PyCoder’s Weekly

Coming up on their first year on the web is Python news curator PyCoder’s Weekly. Every Friday, Mahdi Yusuf and Mike Grouchy share the best of that week’s talk about Python, from new projects, blog posts, available jobs, upcoming events, and anything else that a Python user would want to know. In exchange for an email (they hate spam as much as you do!), they’ll send you the goods.

The site is built on Django which serves the dual purpose of making their job as curators much easier, and growing their skills with the framework in a fun project. “That being said, looking through and vetting tons of projects and articles every week keeps us pretty well versed in this fast paced community,” they say of the volume of news being passed on to them.

Their involvement in PyCon makes perfect sense. While PyCon has grown to over 2,000 attendees, that’s only a tiny fraction of the total user base of Python, and the PyCoder’s curators hope to share the vibe at the conference with everyone at home.

“We hope and strive to make each issue of Pycoder's Weekly of Interest to the Python community regardless of Python experience level,” says Yusuf. Check out the site and sign up to keep in tune with the news of the week.

Counsyl

Python is everywhere at Counsyl. The San Francisco-based medical genomics company uses Python heavily on the backend, with NumPy, SciPy, PyOpenCL, and pandas in their arsenal. Their web experience comes thanks to Django, both for their internal applications and external presence. “We’ve even experimented with using Python on mobile, with Kivy and python-for-android,” exclaims Justine Lam of Counsyl. She continues by stating, “Python’s a great choice for us because it can be used at every level of the codebase.”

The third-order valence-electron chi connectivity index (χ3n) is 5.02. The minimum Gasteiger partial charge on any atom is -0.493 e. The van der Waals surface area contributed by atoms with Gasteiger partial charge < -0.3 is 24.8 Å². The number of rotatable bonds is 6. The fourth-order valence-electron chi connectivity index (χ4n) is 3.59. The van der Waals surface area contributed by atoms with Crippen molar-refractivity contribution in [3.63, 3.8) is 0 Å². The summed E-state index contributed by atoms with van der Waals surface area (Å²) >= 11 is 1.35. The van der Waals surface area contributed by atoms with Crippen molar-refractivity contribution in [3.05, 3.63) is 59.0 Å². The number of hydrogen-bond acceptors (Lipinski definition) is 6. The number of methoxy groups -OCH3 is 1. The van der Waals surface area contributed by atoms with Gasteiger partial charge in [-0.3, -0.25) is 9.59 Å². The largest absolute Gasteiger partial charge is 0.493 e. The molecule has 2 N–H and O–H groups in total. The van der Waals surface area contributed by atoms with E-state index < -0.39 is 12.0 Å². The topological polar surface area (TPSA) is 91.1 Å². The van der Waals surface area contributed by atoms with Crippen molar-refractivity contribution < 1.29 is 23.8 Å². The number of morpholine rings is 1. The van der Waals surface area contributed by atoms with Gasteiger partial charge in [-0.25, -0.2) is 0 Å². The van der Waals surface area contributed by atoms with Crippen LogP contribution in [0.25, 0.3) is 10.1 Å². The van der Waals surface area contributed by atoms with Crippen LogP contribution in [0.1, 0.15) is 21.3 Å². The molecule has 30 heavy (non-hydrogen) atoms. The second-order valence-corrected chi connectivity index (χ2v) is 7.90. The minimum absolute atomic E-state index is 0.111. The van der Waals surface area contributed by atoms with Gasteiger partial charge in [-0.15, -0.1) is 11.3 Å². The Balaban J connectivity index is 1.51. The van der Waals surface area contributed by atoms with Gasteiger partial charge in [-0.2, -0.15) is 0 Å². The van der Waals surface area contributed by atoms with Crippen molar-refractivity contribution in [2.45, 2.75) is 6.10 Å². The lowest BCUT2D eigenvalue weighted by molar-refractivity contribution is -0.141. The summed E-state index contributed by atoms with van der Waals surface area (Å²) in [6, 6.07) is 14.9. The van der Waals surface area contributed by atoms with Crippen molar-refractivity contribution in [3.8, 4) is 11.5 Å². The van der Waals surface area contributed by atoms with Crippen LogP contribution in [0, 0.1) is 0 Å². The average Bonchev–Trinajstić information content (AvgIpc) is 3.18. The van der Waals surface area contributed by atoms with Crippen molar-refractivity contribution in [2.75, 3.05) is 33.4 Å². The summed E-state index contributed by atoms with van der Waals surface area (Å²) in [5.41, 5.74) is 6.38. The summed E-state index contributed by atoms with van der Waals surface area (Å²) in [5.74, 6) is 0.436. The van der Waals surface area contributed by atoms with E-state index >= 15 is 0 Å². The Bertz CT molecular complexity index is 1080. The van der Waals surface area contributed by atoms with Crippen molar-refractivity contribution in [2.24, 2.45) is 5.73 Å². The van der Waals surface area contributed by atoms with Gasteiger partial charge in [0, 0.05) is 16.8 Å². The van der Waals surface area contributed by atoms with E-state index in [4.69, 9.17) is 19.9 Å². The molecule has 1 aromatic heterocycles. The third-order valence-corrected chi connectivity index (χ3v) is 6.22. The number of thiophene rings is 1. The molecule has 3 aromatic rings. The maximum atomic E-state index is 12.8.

The team at Counsyl enjoys PyCon for the opportunity to learn from and give back to the community that created the tools that they rely on. They’re obviously heavy into the scientific areas of Python, and with so many of the science types coming out to PyCon each year, it’s a natural fit for them to sponsor and attend the conference.

“Also, of course, it’s a great place to meet talented Python developers,” Justine says of the atmosphere. One of those talented developers they met happened to be one of Django’s core developers, who later joined the team at Counsyl.

Stop by the Counsyl booth in the expo hall and say hi. They’re a friendly bunch and we’re happy to have them once again on the sponsor list.



If you’re interested in joining these fine organizations in support of PyCon 2013, check out our sponsor prospectus and email conference chairman Jesse Noller at jnoller@python.org for more details.

2 comments:

Luke Plant said...

Are you aware that every post in this blog is wrapped in a b element? This doesn't show on the blog, but does if you are using a feed reeder.

Also, I can't find a way to contact you about things like this apart from in a comment like this :-)

Brian Curtin said...

I am aware of it now that you mention, but I have no idea how to fix it. Sorry.